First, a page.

A self-described tough-on-crime Oklahoma state representative says has serious doubts as to the reliability of the Sooner State’s death penalty.

“As taxpayers and voters,” Republican State Representative Kevin McDugle (pictured) writes in a September 5, 2020 commentary in the Tulsa World, “we are all participating in this decision to kill — each of us has a finger on the needle that injects the poison. … These are life-and-death decisions that must be made with life-and-death accuracy.”

McDugle says Oklahoma’s historically “harsh stance against violent crime” is a manifestation of its citizenry’s “keen sense of justice.” “Oklahomans want a system in which the guilty are punished and the innocent are protected,” he says. But as Oklahoma has presented a revised execution protocol to the courts in an effort to resume executions, McDugle questions: “Is that the system we have?”

Against that backdrop, McDugle worries that Oklahoma’s death-penalty system risks executing the innocent. He highlights the state’s attempts to execute Richard Glossip as the “most unsettling death penalty case in Oklahoma.” Glossip was sentenced to death in Oklahoma County, under the administration of District Attorney “Cowboy Bob” Macy, who sent 54 people to death row during a 21-year tenure that was marked by extensive misconduct.

Glossip has been on death row for 23 years for allegedly paying 19-year-old methamphetamine addict Justin Sneed to kill motel operator Barry Van Treese in 1996. No physical evidence linked Glossip to the murder, and the only evidence implicating Glossip came from the multiple conflicting stories Sneed gave to police after confessing to the murder. Macy agreed to a plea deal sparing Sneed the death penalty in exchange for his testimony against Glossip.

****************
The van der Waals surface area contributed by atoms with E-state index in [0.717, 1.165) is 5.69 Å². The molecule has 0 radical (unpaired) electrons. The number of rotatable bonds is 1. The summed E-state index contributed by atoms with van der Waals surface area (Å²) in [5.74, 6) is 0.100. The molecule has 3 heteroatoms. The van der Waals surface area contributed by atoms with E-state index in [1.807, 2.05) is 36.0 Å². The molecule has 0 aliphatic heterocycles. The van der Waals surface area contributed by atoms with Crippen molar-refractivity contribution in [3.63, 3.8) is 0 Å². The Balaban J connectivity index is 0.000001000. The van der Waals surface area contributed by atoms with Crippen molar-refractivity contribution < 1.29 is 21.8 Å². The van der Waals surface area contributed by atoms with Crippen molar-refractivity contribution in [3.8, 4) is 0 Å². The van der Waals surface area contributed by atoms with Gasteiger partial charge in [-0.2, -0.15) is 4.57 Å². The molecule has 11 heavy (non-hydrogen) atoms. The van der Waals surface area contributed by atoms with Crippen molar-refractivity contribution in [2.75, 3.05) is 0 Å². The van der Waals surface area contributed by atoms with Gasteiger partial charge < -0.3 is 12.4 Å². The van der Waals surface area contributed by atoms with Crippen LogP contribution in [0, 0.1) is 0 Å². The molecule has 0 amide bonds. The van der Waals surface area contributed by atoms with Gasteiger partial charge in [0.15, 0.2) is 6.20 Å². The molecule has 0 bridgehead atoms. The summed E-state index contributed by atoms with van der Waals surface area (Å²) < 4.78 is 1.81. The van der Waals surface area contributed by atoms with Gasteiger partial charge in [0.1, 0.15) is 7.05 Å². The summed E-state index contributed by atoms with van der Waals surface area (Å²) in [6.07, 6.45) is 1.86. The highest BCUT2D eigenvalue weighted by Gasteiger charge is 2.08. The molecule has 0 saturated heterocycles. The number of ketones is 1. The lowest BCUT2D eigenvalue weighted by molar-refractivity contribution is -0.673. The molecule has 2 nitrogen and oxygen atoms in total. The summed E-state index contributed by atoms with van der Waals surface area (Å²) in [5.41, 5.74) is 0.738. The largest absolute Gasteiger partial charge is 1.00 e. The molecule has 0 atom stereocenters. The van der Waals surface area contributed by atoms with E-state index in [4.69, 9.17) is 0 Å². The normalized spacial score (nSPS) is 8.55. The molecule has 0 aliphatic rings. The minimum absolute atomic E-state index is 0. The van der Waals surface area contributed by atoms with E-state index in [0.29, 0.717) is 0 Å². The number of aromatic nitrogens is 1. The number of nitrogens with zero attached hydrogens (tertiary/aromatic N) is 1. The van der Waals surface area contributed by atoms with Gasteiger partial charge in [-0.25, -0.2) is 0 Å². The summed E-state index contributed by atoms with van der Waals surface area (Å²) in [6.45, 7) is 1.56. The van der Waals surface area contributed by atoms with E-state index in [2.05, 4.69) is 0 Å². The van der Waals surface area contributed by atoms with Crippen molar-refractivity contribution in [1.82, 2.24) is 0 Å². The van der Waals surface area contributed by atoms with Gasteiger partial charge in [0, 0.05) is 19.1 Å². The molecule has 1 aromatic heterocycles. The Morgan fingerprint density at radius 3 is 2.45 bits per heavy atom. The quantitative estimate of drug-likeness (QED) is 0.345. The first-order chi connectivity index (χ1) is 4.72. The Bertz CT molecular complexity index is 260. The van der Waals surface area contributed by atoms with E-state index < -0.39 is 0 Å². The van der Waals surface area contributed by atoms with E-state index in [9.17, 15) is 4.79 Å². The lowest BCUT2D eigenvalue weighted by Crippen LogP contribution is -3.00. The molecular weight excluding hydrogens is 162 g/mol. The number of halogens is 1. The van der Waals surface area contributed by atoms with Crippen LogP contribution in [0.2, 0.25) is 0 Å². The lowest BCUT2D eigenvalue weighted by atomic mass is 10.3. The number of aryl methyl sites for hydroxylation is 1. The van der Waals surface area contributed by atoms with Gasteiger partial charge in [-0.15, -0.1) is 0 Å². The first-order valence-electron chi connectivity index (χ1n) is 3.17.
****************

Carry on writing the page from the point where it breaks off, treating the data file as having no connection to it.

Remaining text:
Defense lawyers also allege that the Oklahoma County DA’s office has engaged in witness intimidation to impede Glossip’s attempts to prove his innocence. After two former prisoners who knew Sneed came forward with information that Sneed had acted alone and that it was common knowledge in the prison that Sneed had lied about Glossip to receive a reduced sentence, current Oklahoma County District Attorney David Prater had arrest warrants issued for both men. No jury has ever heard their statements.

McDugle said that no jury has ever heard the evidence that “Sneed presented wildly different accounts of how and why th[e] crime happened,” that Sneed “was high on meth during the murder and during his police interrogation,” and that there is an “avalanche of new witnesses who are willing and able to testify that Richard Glossip had nothing to do with this murder.” The jury, he said, also was misled about the severity of Sneed’s methamphetamine use. Glossip has never wavered from his claim of innocence and even turned down a plea deal in which he had been offered a lesser sentence. His scheduled September 2015 execution was halted hours before it was to be carried out when executioners discovered that the state’s drug supplier had provided them with the wrong drug.

Clemency, McDugle says, is Glossip’s “last best chance to be saved from another execution date. … The evidence never heard in Glossip’s case should give everyone pause, and it’s just one example why our parole board must get it right when considering clemency.”

“No matter where you stand on the death penalty, no Oklahoman wants to kill an innocent man,” McDugle said “If we can not guarantee accuracy, the executions should wait.”


Rep. Kevin McDugle, Rep. Kevin McDugle: Either we get the death penal­ty right, or we don’t do it, Tulsa World News, September 52020.